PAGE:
ing wood in the common way.”
In the same year John and Abijah
Smith, of Plymouth, shipped several
ark loads down the Susquehanna to
Columbia, and sent along masons to
construct fireplaces for purchasers.
This coal sold for about $10 a ton.
Four years later the coal was being
successfully used in Baltimore and
New York, where it sold for approxi-
mately $25 for 3,000 pounds. A few
years later it began to be used in the
iron industry in the vicinity of Phila-
By 1817 the trade in anthracite was
fairly well established and the next
year the Legislature passed an act
to improve navigation on the Lehigh
river. This was followed by the for-
mation of the Lehigh Coal and Navi-
gation company. At this time coal
was gelling at $8.20 a ton in Phila-
The coal when it first was sent lo
market was shipped as it came from
the mines. Later it was broken into a
few sizes, but it was not until 1867
that pea coal appeared as listed sep-
arately by the Girard Estate coller-
ies. Some years later these colleries
listed buckwheat separately. Mean-
time shipments had increased until
they totaled 23,437,242 tons in 1880.
Ten years later they were 35,855,173
tons, and last year were 87,277,449
Log as Motor Vehicle
“Around the World in a Log” was
the unique title of a motor vehicle
which passed through Cascade Locks,
Ore., recently, on a world tour to aa-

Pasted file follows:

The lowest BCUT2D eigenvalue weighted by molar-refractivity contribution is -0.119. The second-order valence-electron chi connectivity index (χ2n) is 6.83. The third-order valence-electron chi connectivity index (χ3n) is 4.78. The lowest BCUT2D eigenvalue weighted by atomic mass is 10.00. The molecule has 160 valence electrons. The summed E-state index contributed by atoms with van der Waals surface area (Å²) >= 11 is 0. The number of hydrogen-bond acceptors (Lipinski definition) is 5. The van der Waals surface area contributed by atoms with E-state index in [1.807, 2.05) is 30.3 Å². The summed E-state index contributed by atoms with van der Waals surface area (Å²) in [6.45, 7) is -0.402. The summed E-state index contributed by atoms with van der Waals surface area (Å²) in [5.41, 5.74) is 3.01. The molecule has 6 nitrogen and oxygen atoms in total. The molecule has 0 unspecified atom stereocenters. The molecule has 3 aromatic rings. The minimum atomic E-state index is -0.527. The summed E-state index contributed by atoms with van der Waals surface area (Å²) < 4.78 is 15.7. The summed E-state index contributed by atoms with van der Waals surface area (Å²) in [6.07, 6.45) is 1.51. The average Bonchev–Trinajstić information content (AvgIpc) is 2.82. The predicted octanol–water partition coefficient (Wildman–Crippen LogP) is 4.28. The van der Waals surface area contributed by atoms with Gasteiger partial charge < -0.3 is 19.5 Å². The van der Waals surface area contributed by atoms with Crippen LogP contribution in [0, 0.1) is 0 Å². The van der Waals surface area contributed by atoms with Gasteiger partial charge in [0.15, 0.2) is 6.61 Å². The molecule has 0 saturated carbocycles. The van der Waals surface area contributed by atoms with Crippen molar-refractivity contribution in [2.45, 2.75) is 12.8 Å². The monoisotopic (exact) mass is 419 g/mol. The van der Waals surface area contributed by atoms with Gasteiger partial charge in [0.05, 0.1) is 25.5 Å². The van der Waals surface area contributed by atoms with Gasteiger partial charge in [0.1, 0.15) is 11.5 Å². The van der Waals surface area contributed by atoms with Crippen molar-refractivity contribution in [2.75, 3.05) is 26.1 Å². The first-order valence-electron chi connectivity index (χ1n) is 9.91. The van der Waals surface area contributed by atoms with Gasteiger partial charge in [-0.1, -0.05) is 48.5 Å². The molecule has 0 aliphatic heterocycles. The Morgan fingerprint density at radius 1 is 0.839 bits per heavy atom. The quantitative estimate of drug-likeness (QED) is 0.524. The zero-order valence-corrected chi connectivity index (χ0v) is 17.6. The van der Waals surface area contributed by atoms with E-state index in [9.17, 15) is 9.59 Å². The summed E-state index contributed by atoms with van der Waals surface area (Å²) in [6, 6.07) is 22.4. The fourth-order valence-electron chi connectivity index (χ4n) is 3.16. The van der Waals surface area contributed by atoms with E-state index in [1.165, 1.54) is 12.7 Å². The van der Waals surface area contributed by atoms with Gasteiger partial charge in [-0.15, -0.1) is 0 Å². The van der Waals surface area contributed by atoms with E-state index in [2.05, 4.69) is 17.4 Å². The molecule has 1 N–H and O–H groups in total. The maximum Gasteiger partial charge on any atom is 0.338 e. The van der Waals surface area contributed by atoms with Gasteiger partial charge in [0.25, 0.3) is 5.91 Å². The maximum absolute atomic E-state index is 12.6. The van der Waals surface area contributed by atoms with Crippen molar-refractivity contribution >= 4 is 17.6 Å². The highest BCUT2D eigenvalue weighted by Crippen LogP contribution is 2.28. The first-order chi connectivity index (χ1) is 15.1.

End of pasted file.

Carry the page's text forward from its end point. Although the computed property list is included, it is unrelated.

vertise the Pacific coast, says the
Portland Oregonian. The body eof the
car was a huge Douglas fir which had
been cut, bored and hewed by the
men in charge, C. E. Cave and J. A.
Nutter. After this preliminary work
they spent 13 months in equipping it
into a modern apartment. The log or
car is 22 feet long and 7 feet 7 inches
in diameter, and scaled 8,716 feet of
The car is equipped with electric
lights, hot and cold water, shower
bath, beds, a breakfast table and bulilt-
in seats, a sink and built-in kitchen-
ette and also built-in dressers and
linen closets and even a library, The
truck, including the body, weighs 14,-
000 pcunds. The men in charge ex-
pect to go to New York by way of
Salt Lake city and Omaha and Chi-
cago. Before returning to Oregon
they will tour Mexico, Central Amer}
ca and Canada.
To Domesticate Musk Ox
Ten musk oxen, brought from
Greenland recently on a sailing ves-
sel, are spending the summer on
Kjiholmen island, off the west coast
of Norway. It is hoped they will be-
come used to the climate of northern
Europe. The flesh of these animals
makes excellent eating, as Arctic ex-
plorers can testify, and there is always
a demand for them in zoological gar-
dens. The most anxious time for
those interested in the experiment will
be during the summer. The natural
habitat of the musk ox is among the
bleak regions of Arctic America, and
it 1s possible that they will not sur